Right-sided heart failure will commonly present with peripheral edema, commonly found in the ankles (pedal edema) and may pit or leave a prolonged indentation when sufficiently pressed upon. The liver and many other tissues of the body are also susceptible to becoming edematous, and abdominal swelling and right upper quadrant tenderness are not uncommon findings in right sided heart failure patients. Another sign of right-sided heart failure is jugular vein distention as blood begins to back up and engorge veins leading to the superior and inferior vena cava.
Heart Failure: Systolic vs. Diastolic
Beyond right versus left sided, heart failure can be further broken up into systolic and diastolic heart failure. As you recall from my bloods pathway article diastole is the stage at which the heart is at rest and the atria and ventricles are passively filling with blood. During diastolic heart failure, there is an insufficiency in the hearts ability to fill with blood adequately. This failure often results from scar tissue, which has resulted from a previous MI, reducing the elasticity of the heart, and preventing the blood from filling the chambers to their normal capacity.
Systole on the other hand is characterized by cardiac contraction and the ejection of blood from a chamber. Simply put systolic heart failure is the hearts inability to pump adequately, and heart function during contraction is decreased.
Diastolic heart failure can be thought of as a stroke volume problem, as less volume is allowed to accumulate. Systolic heart failure can be thought of as an ejection fraction problem, as less blood as a percentage is pushed out with every contraction.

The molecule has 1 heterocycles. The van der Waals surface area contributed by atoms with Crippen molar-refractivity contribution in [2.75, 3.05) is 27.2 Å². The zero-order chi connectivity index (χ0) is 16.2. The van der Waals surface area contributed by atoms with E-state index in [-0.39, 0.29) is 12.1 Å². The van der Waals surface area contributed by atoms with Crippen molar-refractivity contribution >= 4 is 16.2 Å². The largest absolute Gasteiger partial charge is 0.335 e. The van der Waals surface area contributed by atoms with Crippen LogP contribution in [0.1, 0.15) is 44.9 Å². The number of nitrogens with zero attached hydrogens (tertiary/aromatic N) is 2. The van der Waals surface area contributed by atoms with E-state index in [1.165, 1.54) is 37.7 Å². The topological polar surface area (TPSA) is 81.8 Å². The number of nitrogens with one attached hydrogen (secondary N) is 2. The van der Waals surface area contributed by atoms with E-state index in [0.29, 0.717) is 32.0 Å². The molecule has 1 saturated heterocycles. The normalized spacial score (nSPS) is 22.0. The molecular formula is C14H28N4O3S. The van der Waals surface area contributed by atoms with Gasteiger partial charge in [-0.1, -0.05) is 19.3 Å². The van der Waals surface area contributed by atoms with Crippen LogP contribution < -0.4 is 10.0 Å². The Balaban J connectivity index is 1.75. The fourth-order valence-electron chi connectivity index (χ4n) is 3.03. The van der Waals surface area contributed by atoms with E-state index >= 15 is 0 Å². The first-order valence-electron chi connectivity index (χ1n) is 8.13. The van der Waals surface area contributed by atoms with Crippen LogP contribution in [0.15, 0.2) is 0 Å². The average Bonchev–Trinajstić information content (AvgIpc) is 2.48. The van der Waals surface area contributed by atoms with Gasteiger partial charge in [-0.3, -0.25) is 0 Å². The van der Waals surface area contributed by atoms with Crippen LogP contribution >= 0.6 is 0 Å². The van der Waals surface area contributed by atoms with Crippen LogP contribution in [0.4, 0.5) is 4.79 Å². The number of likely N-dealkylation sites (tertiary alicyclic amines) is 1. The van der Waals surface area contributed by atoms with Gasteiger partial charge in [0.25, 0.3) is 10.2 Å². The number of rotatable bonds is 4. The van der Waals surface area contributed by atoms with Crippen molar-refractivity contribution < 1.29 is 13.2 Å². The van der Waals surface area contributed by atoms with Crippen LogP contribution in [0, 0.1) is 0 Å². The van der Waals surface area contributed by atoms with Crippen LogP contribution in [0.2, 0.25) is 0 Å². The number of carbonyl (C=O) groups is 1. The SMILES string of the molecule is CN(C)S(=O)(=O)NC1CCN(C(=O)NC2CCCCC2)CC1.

Heart Failure vs. Congestive Heart Failure
While seemingly a complex problem, heart failure can simply be viewed as a hearts inability to pump adequately. This failure of the heart to adequately do its job can lead to a backup and pooling of fluid in places that fluid should not be. This fluid pooling, described in numerous pathologic processes above, are what divide normal heart failure from Congestive Heart Failure (CHF). This fluid, or congestion, will typically pool in the lungs during left sided heart failure, and in the susceptible areas of the body during right-sided heart failure. As such CHF can be viewed as simply heart failure that has continued uncontrolled until fluid has begun to accumulate.
Paramedic Heart Failure: ALS Treatment and Recent Studies
Prehospitally, my county in California relies solely on non-invasive positive pressure ventilation through CPAP and pharmacologic vasodilation with both transdermal and sublingual Nitroglycerine in treating shortness of breath of cardiac origin. While many counties follow the LMNOP algorithm, providing Lasix, Morphine, Nitro, Oxygen, and Positioning/Positive pressure I believe my counties protocol is sufficient, and potentially more beneficial. The thought process behind such treatment is as follows.
CPAP has been proven to “decrease work of breathing, stent open alveoli during the entire respiratory cycle, and decrease afterload.” Treatment of patients with non-invasive positive pressure ventilation has been proven in studies to decrease ICU admission in patients with acute pulmonary edema, reduce hospital mortality, and intubation rates.